If you asked a company boss “What is a new graduate worth to you?” you’d expect them to say “Not much”, “As little as I can get away with paying”, or “Nothing! The experience they gain is payment enough”. Right?
At times, it feels as if employers are determined to pay graduates the bare minimum. The official average graduate salary is £29,000 — but many of Graduate Fog’s readers say your wages are nowhere near that, and official new stats this week appeared to back up your claims. Which is why it’s always heart-warming to hear from bosses who do pay their graduates a decent salary that rewards them fairly for the contribution.
Do these companies really exist? Yes! Newton Europe was recently voted the best consulting company for graduates to work for by TheJobCrowd — paying their new starters £38,000. They even pay their interns £22,000. And the best bit? Graduate applicants don’t need any prior experience — Newton Europe gladly accepts its responsibility to train you up to do the job (unlike the many employers who expect you to self-train, in the form of unpaid internships).
Here, Kevin Jones, one of the firm’s Founding Directors, explains why his company feels it’s important to pay their graduates fairly for their work. If you’re job-hunting at the moment, we hope it serves to remind you that good employers are out there…
What does your company do, what opportunities do you offer graduates – and what do you pay them?
“Newton Europe is an Oxford-based operational performance improvement specialist, working with clients including British Airways, BAE Systems, Nissan and several NHS Trusts. We recruit operational improvement consultants in three areas – operational, procurement and supply chain and business technology. The package amounts to £38,000, including company car plus a £4,000 sign-on bonus.”
Why do you think graduates are worth that salary?
“We recruit the best graduates from the best universities and train them thoroughly so that they can deliver huge value to our clients and hit the ground running in their respective careers. To attract the best graduates, we must offer attractive, competitive packages. We also want people to be fairly rewarded for their hard work and the exceptional skills they bring, while also encouraging long-term career development.”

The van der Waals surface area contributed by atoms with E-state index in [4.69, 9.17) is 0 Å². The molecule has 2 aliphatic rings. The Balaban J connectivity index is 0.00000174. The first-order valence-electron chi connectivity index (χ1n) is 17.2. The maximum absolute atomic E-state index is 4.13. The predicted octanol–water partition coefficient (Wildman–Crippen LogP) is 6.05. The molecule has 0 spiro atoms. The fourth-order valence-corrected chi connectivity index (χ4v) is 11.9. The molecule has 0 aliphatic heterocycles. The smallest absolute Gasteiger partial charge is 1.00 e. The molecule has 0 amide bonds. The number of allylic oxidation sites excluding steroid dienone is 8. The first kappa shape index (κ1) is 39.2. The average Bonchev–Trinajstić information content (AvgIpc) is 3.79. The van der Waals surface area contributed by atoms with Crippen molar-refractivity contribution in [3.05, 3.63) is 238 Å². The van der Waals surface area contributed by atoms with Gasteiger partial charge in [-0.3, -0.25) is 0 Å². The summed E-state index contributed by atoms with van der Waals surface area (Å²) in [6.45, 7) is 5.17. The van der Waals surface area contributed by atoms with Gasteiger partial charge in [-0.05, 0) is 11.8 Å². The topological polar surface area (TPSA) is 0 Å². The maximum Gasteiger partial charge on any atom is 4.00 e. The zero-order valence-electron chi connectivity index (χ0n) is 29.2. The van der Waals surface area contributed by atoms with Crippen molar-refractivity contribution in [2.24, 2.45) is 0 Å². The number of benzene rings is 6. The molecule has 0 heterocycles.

What do you think is the minimum salary that employers should pay a graduate in their first job after university?
“Of course, that can vary hugely, depending on the industry and specialism. Salaries in the consulting market tend to be a lot higher than most industries, and we base ours at the higher end of the industry benchmark as an incentive to hard-working graduates.”
What experience do you expect your new graduate hires to have?
“We don’t expect new graduates to have experience — that’s where we come in. We have a comprehensive training programme which includes a five-week induction, ongoing learning and development – different modules are offered at different career stages — and a development manager is assigned on day one. The senior management at Newton Europe deliver all our training. We also put employees through external accreditation to maximise their potential.”
In your experience, are graduate salaries dropping or stagnating? If so, why is this?
“We can’t comment on the graduate market as a whole, but we do constantly benchmark graduate salaries in the consulting industry. Again, we aim to pay at the top end, so when there are rises across the market, we change our packages to suit. It may be part of why we were recently named best consulting company for graduates to work for by online review site TheJobCrowd.com.”
Many graduates find themselves working for low (or no) pay in their first job after uni. Is their work worth more than their employers lead them to believe?
“At Newton Europe, we personally value the work our people do and all internships are paid very generously (circa £22k). Graduates take on responsibility from day one and are quickly delivering value to our clients. Our employees are our product, and fundamentally, we want that product to perform well in a competitive market, so we aim to develop them in the most effective way possible.”
Many graduates are angry that many employers don’t even respond with a short rejection email if their application has been unsuccessful. Do you respond to every application — and do you think all employers should?
“Naturally, we cannot speak for other employers, but we certainly respond to every application. We value all respondents, and even if they are initially unsuccessful, they may be successful in the future, so it makes sense to keep encouraging good applicants in their aspirations as we continue to aim to fill the best positions with the best candidates. It’s counter-productive to dishearten an applicant so much that they never re-apply and potentially discourage others from doing likewise.”